“It was a combination of we know how to grow stuff, and we’ve got a competent management team that knows how to scale up, raise capital, execute, build a team,” says Dinesen, who adds that sales didn’t hurt.
While it has not released any financials since being spun out of Bevo last year, it has made major sales to growers in Canada and the US; the latter was worth nearly $4 million. It also sells produce under the Thriiv brand name through IGA, Kin’s Farm Market and other grocers.
“Once you get some sales, that really gives potential investors a lot of room,” he said, noting that having institutional backing has given it the standing needed to both grow its business and attract new investors. “Getting that strategic partner, to us, has really put gasoline on our fire.”
The next step for CubicFarms will be a listing on the TSX this winter, a step up from its current listing on the TSX-Venture exchange.
But if sales were critical to the growth of Semios and CubicFarms, Novobind took a different route. It didn’t want to sell anything, says founder and CEO Hamlet Abnousi. Rather, it focused on developing technology and reaping licensing fees from its discoveries, which target pathogens responsible for more than $29 billion in losses to chicken, shrimp and companion animals each year.
“We don’t want to actually get out there and sell stuff; we want to create technology and hand it over to people who can do that,” he says.
This focused the company on looking for talent that could match what it offered in research expertise.
“Strategically, we picked good areas to be in, then we looked back and said for us to be able to get there in one, two, three rounds of investment, who do we have to bring along?” says Abnousi. “We can’t afford a giant management team, so how do we bring an investor in who has reach, technical strategy, [subject] matter expertise that can enable what we want to do?”
Novobind has turned away five times the investment it received, says Abnousi, but he believes people are just as valuable. This past summer, Novobind received investment from Lallemand, a world leader in animal nutrition with which it will be partnering on research and development.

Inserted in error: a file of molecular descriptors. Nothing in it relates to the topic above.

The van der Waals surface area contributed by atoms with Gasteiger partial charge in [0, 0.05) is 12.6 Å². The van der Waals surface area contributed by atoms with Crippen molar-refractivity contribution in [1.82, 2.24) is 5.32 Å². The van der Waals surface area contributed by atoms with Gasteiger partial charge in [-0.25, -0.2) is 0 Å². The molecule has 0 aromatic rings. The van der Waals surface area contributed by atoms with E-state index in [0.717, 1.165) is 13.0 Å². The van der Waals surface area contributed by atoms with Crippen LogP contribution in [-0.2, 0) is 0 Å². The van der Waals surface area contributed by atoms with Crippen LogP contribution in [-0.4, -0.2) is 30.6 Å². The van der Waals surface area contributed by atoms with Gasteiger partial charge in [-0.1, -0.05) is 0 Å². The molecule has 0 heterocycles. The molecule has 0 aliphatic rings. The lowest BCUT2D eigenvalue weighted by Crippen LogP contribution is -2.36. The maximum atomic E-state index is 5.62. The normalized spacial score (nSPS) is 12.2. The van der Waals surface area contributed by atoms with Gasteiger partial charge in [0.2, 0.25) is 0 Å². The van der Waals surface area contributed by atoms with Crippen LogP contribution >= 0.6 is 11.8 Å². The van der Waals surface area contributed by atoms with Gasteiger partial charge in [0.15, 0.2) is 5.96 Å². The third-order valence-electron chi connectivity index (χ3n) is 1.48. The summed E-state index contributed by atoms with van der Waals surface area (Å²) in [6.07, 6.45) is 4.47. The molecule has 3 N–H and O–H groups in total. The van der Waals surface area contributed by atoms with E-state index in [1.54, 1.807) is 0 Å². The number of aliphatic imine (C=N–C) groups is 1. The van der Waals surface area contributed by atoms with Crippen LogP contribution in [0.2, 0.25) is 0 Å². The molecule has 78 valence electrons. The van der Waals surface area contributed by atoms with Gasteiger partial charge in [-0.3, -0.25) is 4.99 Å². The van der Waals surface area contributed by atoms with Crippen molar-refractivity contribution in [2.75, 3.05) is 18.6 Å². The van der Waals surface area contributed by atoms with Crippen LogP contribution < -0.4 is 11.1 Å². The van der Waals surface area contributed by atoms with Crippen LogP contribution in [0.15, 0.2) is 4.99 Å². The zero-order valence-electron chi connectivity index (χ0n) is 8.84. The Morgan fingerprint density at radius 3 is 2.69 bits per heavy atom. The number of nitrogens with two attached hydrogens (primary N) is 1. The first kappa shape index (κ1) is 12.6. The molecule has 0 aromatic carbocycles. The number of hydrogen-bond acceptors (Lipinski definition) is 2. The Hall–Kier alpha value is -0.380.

“Validation can come in the form of external partners it can come in terms of internal competence,” says Urban, who anticipates further expansion for the company.
The investments in the three companies dwarf the cash available to start-ups in BC, however. Kevin Harvey, portfolio manager with the investment capital branch of the BC Ministry of Jobs, Trade and Technology, painted a modest picture of the capital flowing to fledgling agriculture technology companies in BC.
Programs such as the province’s Small Business Venture Capital program have $38.5 million available, and Harvey says that’s managed to leverage $120 million into the BC venture capital ecosystem. A mere $3 million is available for agritech initiatives, however.
Companies funded through the program in the past include plant-based food processor Daiya Foods Inc., but there are plenty more looking for financing inside and outside the province. Several attended the Vantec networking session, including BarrelWise Technologies, which won the province’s Agritech Innovation Challenge this summer with a technology to improve management of barrel-aged wines; Plant Veda, which describes itself as “a plant-based mylk company on a mission to reduce climate change by shifting humans to plant-based diet;” and Susgrainable Health Foods, which upcycles spent mash from brewing operations into baked goods, flour and other ingredients.